I was just depositing some cash into a Washington Mutual account an hour ago, and the atmosphere was unmistakably edgy. A long line of people, anxious looks on some of the faces, a vaguely nervous undercurrent of one form or another. Washington Mutual went under a few days ago and was bought up by JP Morgan Chase on 9.26. There was a fat guy jabbering excitedly to a friend and making no attempt to hide his anger at bank employees behind the glass who were sitting at desks and not at teller windows. The vibe was on the sullen side. No jokes, no smiles, no chit-chat.
The Envelope’s Buzzmeter software is currently being overhauled and redesigned, so in the meantime The Envelope‘s Tom O’Neil has tallied some 2008 Oscar predictions. Nobody agrees on anything…too early for that. The contributors are O’Neil, Anthony Breznican (USA Today), Edward Douglas (Comingsoon.net), Scott Feinberg (AndTheWinnerIs, The Feinberg Files at The Envelope), Pete Hammond (The Envelope), Dave Karger (Entertainment Weekly) and myself.
“The biggest robbery in the history of this country is taking place as you read this,” Michael Moore wrote today. “Though no guns are being used, 300 million hostages are being taken. Make no mistake about it: After stealing a half trillion dollars to line the pockets of their war-profiteering backers for the past five years, after lining the pockets of their fellow oilmen to the tune of over a hundred billion dollars in just the last two years, Bush and his cronies — who must soon vacate the White House — are looting the U.S. Treasury of every dollar they can grab. They are swiping as much of the silverware as they can on their way out the door.
“This so-called ‘collapse’ was triggered by the massive defaulting and foreclosures going on with people’s home mortgages. Do you know why so many Americans are losing their homes? To hear the Republicans describe it, it’s because too many working class idiots were given mortgages that they really couldn’t afford. Here’s the truth: The #1 cause of people declaring bankruptcy is because of medical bills. Let me state this simply: If we had had universal health coverage, this mortgage ‘crisis’ may never have happened.”
“To a certain extent, I think John gets hurt by this,” said CNN contributor Ed Rollins about the failure of the bailout bill to pass the House earlier today. “He obviously, at the end of the day, said he was for it. But more important than that, he said he was the one who would bring them to the table and to a certain extent he will be viewed now as not being able to do that.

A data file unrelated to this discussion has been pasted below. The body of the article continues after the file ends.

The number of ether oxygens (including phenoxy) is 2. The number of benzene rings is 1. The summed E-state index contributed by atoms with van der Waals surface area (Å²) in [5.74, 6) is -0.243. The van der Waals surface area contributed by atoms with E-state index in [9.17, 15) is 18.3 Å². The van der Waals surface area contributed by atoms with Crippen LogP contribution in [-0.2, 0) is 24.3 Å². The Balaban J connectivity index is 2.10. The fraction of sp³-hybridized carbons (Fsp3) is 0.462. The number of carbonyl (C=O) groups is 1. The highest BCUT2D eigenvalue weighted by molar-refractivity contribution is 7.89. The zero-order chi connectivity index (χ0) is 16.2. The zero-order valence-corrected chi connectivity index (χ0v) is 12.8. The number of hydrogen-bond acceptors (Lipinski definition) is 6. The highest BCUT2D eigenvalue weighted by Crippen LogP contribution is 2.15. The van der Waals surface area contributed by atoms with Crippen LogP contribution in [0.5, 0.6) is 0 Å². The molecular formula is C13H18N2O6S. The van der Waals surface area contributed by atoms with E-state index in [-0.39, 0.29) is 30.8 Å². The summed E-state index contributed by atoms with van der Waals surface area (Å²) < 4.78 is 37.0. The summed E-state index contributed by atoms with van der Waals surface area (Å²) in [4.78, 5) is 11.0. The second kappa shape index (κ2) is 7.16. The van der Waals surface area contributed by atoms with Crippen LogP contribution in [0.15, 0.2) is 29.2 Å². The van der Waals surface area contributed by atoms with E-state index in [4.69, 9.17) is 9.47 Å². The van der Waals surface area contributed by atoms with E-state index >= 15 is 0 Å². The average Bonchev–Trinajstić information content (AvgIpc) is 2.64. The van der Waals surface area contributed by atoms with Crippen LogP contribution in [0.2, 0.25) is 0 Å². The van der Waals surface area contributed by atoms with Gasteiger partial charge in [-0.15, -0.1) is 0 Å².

“McCain is our nominee and [congressional Republicans] will do everything they can to help him, but they are not going to go over the cliff for him. I think the reality is, he made a big show coming in and at the end of the day it really wasn’t realistic for him.”
One frequent reason why high-quality films are chosen as Best Picture finalists is because of the resonance and universality of their themes. And the themes that always seem to register more than others are contained in personal journey movies about growth, redemption and transformation. They say something with a measure of eloquence that people recognize as fundamentally true based on their own life experience, and if they don’t jerk the audience around with too much shallow diversion or emotional manipulation, they tend to shine through — even if they end sadly or tragically.
You will see change/grow/transform themes lurking within most Best Picture winners or nominees going back to the ’50s, at least. Not with every last contender, of course, but they turn up a lot.
Based on this criteria, four of the 2008 Best Picture finalists — the ones with the strongest personal-journey elements involving redemption, truth-seeking, transformation — are going to be Milk, Gran Torino, The Wrestler and The Curious Case of Benjamin Button. And there’s an even-handed chance that another redemption movie, Joe Wright‘s The Soloist, may become the fifth.
Clint Eastwood‘s Gran Torino (Warner Bros., 12.25) may be one his lesser efforts — who knows? — but it he’s got game the theme of a snarly blue-collar racist, a Korean War bet named Kowalski (Eastwood), trying to “reform” his neighbor, a Hmong teenager who tried to steal Kowalski’s ’72 Gran Torino — is right out of the change-redemption playbook. Add to this my suspicion that Kowalski will need as much (if not more) reforming as the kid does, and you’ve really got the elements in play. Especially if the film is rendered in Eastwood’s usual no-frills style and if Nick Schenk‘s screenplay works on its own terms. Added element: this will probably be Eastwood’s last performance, at least in one of his own films.
Darren Aronofsky‘s The Wrestler (Fox Searchlight, 12.19) is about a downscale guy who’s screwed his life up so badly that he only has one way to go, and that’s toward facing himself and his mistakes and somehow fighting and climbing and building his way out of that. Fits the journey-of-redemption model to a T. Not to mention the real-life resonance of Mickey Rourke‘s life mirroring that of the wrestler character he plays.
David Fincher‘s Button (Paramount, 12.25), of course, is all about the journey, of course, only backwards. It really can’t miss unless people decide that Brad Pitt‘s journey isn’t sufficiently transformational or redemptive.
Gus Van Sant‘s fact-based Milk (Focus Features, 12.5) is about a geeky gay guy from Long Island who found his spirit and his mission when he moved to San Francisco and began running for local office. He was an unlikely politician, to say the least, but he kept on running for San Francisco Supervisor and was finally elected, and then fought against the Briggs Amendment and inspired others gays to hold their head high, and then was shot by a fellow San Francisco supervisor who was basically a conflicted homophobe. If it turns out to be as good as I’ve heard, Milk meets the thematic criteria so completely that it’s a near-lock for a Best Picture nomination.